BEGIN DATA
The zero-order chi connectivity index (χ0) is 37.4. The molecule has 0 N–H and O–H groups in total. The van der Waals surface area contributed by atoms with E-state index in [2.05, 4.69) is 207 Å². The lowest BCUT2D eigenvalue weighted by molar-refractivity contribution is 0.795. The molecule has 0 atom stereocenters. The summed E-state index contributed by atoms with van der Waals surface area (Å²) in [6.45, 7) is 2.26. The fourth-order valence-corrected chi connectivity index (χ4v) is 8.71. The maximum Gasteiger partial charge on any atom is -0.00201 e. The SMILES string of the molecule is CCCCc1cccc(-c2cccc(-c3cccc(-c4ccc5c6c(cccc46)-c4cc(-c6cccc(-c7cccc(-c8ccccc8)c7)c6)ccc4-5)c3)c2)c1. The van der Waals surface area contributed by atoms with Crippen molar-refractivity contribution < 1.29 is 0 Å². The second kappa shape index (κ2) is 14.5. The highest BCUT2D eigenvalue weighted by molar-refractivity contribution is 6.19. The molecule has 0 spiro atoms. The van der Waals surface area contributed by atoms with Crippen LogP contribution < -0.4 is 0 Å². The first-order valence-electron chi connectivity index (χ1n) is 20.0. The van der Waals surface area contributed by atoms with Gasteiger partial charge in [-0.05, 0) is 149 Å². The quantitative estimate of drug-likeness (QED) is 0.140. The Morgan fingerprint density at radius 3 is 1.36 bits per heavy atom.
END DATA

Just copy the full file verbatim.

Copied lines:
The zero-order chi connectivity index (χ0) is 37.4. The molecule has 0 N–H and O–H groups in total. The van der Waals surface area contributed by atoms with E-state index in [2.05, 4.69) is 207 Å². The lowest BCUT2D eigenvalue weighted by molar-refractivity contribution is 0.795. The molecule has 0 atom stereocenters. The summed E-state index contributed by atoms with van der Waals surface area (Å²) in [6.45, 7) is 2.26. The fourth-order valence-corrected chi connectivity index (χ4v) is 8.71. The maximum Gasteiger partial charge on any atom is -0.00201 e. The SMILES string of the molecule is CCCCc1cccc(-c2cccc(-c3cccc(-c4ccc5c6c(cccc46)-c4cc(-c6cccc(-c7cccc(-c8ccccc8)c7)c6)ccc4-5)c3)c2)c1. The van der Waals surface area contributed by atoms with Crippen molar-refractivity contribution < 1.29 is 0 Å². The second kappa shape index (κ2) is 14.5. The highest BCUT2D eigenvalue weighted by molar-refractivity contribution is 6.19. The molecule has 0 spiro atoms. The van der Waals surface area contributed by atoms with Crippen LogP contribution < -0.4 is 0 Å². The first-order valence-electron chi connectivity index (χ1n) is 20.0. The van der Waals surface area contributed by atoms with Gasteiger partial charge in [-0.05, 0) is 149 Å². The quantitative estimate of drug-likeness (QED) is 0.140. The Morgan fingerprint density at radius 3 is 1.36 bits per heavy atom.